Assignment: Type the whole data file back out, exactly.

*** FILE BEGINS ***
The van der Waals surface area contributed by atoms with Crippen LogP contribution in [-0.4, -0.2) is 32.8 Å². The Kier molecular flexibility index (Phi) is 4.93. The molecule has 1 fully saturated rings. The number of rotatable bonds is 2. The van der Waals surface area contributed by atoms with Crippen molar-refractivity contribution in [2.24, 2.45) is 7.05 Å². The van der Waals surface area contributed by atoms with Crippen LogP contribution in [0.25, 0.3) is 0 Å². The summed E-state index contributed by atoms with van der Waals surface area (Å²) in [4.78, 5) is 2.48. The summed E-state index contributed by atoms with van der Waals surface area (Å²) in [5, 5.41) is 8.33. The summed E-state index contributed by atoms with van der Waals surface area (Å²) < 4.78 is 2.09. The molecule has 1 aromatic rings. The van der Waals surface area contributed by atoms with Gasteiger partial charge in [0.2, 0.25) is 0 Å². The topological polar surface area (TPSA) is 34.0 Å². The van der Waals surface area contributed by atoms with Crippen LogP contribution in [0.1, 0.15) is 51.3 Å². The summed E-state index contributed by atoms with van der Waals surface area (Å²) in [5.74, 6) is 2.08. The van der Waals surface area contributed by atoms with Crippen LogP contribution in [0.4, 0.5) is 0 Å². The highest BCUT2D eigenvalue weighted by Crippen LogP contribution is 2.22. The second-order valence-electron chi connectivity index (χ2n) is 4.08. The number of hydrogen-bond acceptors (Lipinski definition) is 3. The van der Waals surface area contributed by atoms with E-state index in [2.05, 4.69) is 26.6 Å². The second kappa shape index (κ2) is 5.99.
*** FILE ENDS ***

The van der Waals surface area contributed by atoms with Crippen LogP contribution in [-0.4, -0.2) is 32.8 Å². The Kier molecular flexibility index (Phi) is 4.93. The molecule has 1 fully saturated rings. The number of rotatable bonds is 2. The van der Waals surface area contributed by atoms with Crippen molar-refractivity contribution in [2.24, 2.45) is 7.05 Å². The van der Waals surface area contributed by atoms with Crippen LogP contribution in [0.25, 0.3) is 0 Å². The summed E-state index contributed by atoms with van der Waals surface area (Å²) in [4.78, 5) is 2.48. The summed E-state index contributed by atoms with van der Waals surface area (Å²) in [5, 5.41) is 8.33. The summed E-state index contributed by atoms with van der Waals surface area (Å²) < 4.78 is 2.09. The molecule has 1 aromatic rings. The van der Waals surface area contributed by atoms with Gasteiger partial charge in [0.2, 0.25) is 0 Å². The topological polar surface area (TPSA) is 34.0 Å². The van der Waals surface area contributed by atoms with Crippen LogP contribution in [0.1, 0.15) is 51.3 Å². The summed E-state index contributed by atoms with van der Waals surface area (Å²) in [5.74, 6) is 2.08. The van der Waals surface area contributed by atoms with Crippen LogP contribution in [0.4, 0.5) is 0 Å². The highest BCUT2D eigenvalue weighted by Crippen LogP contribution is 2.22. The second-order valence-electron chi connectivity index (χ2n) is 4.08. The number of hydrogen-bond acceptors (Lipinski definition) is 3. The van der Waals surface area contributed by atoms with E-state index in [2.05, 4.69) is 26.6 Å². The second kappa shape index (κ2) is 5.99.